Friday, May 9, 2014

NYC Music Roundup—‘Here Lies Love’ @ the Public; Britten, Chenoweth @ Carnegie

Here Lies Love
Concept, music & lyrics by David Byrne; music by Fatboy Slim; directed by Alex Timbers
Choreographed by Annie-B Parson
Previews began April 14, 2014; opened May 1
Public Theater, 425 Lafayette Street, New York, NY

Atlanta Symphony Orchestra
April 30, 2014
Kristin Chenoweth
May 3, 2014
Carnegie Hall, 57th Street & 7th Avenue, New York, NY

Here Lies Love (photo: Joan Marcus)
It’s easy to see why Here Lies Love, which has returned for an open-ended run, is a hit with audiences and reviewers: this show about Imelda Marcos, wife of Philippine dictator Ferdinand Marcos, has music by David Byrne and Fatboy Slim and was directed by Alex Timbers, a director of endless visual inventiveness who involves the audience in the show to such a degree that it becomes an “event” for those in attendance.

But Here Lies Love is also a colossally lightweight affair that relies so much on gimmickry that it collapses on itself, which could be a metaphor for the corruption of power that finished off the Marcos regime. The show’s paltry idea—that Imelda enjoyed going to clubs while traveling the world as the Philippine first lady so the songs and the staging provide a club atmosphere for the entire 90 minutes—is reflected in the music: Byrne’s and Slim’s songs are interchangeable, unmemorable and repetitive. Exceptions are the title song, a soaring ballad whose chorus sounds like the “oh oh oh” bridge of “Goodbye Yellow Brick Road,” and “The Fabulous One,” a rousing anthem for Marcos’ political opponent (and anti-Marcos martyr) Benigno Aquino, which has the spiky wit and rhythmic vigor of the Talking Heads’ heyday. But the rest are sheer noise, smothered as they are by Slim’s relentless club beats.

That leaves Timbers’ staging, which utilizes the LuEsther Hall space of the Public Theater to great effect. Various risers and platforms are endlessly movable so the action can be seen on all four sides of the audience (there are seats upstairs for those who don’t want to stand for 90 minutes or be herded like sheep from one side of the floor to the other). Flexible stagehands keep everything and everybody on the move—the clever choreography is by Annie-B Parson—ensuring audience members aren’t run over.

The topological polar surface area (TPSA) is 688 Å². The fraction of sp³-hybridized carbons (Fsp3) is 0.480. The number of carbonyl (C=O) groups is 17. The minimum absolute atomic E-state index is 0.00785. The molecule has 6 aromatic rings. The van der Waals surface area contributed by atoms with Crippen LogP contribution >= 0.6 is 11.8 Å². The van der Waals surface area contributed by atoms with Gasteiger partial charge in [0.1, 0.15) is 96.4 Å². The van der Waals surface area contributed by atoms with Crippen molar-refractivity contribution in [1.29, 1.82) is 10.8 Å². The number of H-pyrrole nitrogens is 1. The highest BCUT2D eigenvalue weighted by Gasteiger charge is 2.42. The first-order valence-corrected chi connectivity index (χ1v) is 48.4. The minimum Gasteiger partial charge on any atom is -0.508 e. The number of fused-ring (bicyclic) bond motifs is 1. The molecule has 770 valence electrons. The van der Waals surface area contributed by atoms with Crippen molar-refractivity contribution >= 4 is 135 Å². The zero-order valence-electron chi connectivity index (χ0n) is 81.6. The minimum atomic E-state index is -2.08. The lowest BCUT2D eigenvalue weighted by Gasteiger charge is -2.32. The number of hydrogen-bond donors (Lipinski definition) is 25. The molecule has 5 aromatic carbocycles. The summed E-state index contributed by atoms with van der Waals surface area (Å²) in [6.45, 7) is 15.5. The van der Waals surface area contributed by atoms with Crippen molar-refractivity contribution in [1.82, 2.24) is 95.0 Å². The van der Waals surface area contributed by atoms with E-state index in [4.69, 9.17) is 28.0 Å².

In his Broadway show Rocky, Timbers brings part of the audience onstage and moves part of the stage into the audience. Here, he melds audience, stage and performance together. But despite his cleverness, Here Lies Love is shrill, loud and paper-thin: in other words, a perfect club show.
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Carnegie Hall’s final Britten Centenary concert was a doozy: Britten’s War Requiem—one of the towering works of the last century—was performed by the Atlanta Symphony Orchestra and Chorus and three soloists under the baton of conductor Robert Spano. War Requiem is one of those works that, no matter how many times I’ve heard it on recordings, has never lost its ability to reduce me to a quivering, drained mass of jelly in the concert hall. And this was no exception.

Composed for the 1962 consecration of a new Coventry Cathedral in England after the 14th century original was destroyed by Nazi bombing, Britten’s pacifistic masterpiece sets the standard Latin Mass for the Dead alongside poems of Wilfred Owen, himself killed in the trenches of World War I. The piece’s masterly structure is so brilliantly designed as to be unique in Britten’s—or anyone else’s—canon, and believers and non-believers alike find themselves emotionally shattered at the conclusion of this unforgettable plea for peace.

Spano and his orchestra’s taut reading captured the music as it alternates between soaring expansiveness and anguished intimacy, and the Brooklyn Youth Chorus (placed in the balcony) and the orchestra’s own chorus sounded luminous throughout. Soprano Evelina Dobraceva and baritone Stephen Powell sang with immense power, while tenor Thomas Cooley—a last-minute replacement for an ill Anthony Dean Griffey—showed that he’s no stranger to Britten’s music, singing with authority, soulfulness and strength in a sterling performance of a work for the ages.

A few nights later, another vocal powerhouse in the form of soprano Kristin Chenoweth appeared at Carnegie: her Evolution of a Soprano was a delightful, stirring journey through the acclaimed award-winning actress-singer’s brilliant career, from her Christian upbringing in Broken Arrow, Oklahoma to her current musical theater eminence.

The diminutive Chenoweth had the audience in the palm of her hand from the start, telling hilarious stories in between numbers from Broadway shows she starred in and some she one day hopes to (a song from Mame), which she sang in a gleaming yet powerful voice that somehow emanates from her 4’11” frame.

Special guests were boy soprano Sam Poon, who sang a lovely duet with Chenoweth from Andrew Lloyd Webber’s Requiem; a trio of backing vocalists, helping bring the house down with the Christian song “Upon This Rock” (before which Chenoweth sagely told those who aren’t Christian that they shouldn’t worry, it would be over in four minutes); singer-composer Andrew Lippa, serenaded by his heartfelt same-sex love song “One Day”; and opera superstar (and Chenoweth’s self-professed idol) Deborah Voigt, who joined in for an hilarious “Anything You Can Do” from Annie Get Your Gun.

But no one eclipsed the star, who ended on a subdued but entirely appropriate note: finally eschewing her microphone, she sang an emotional, unamplified “Bring Him Home” from Les Miserables that sent her audience home sated and ecstatic.

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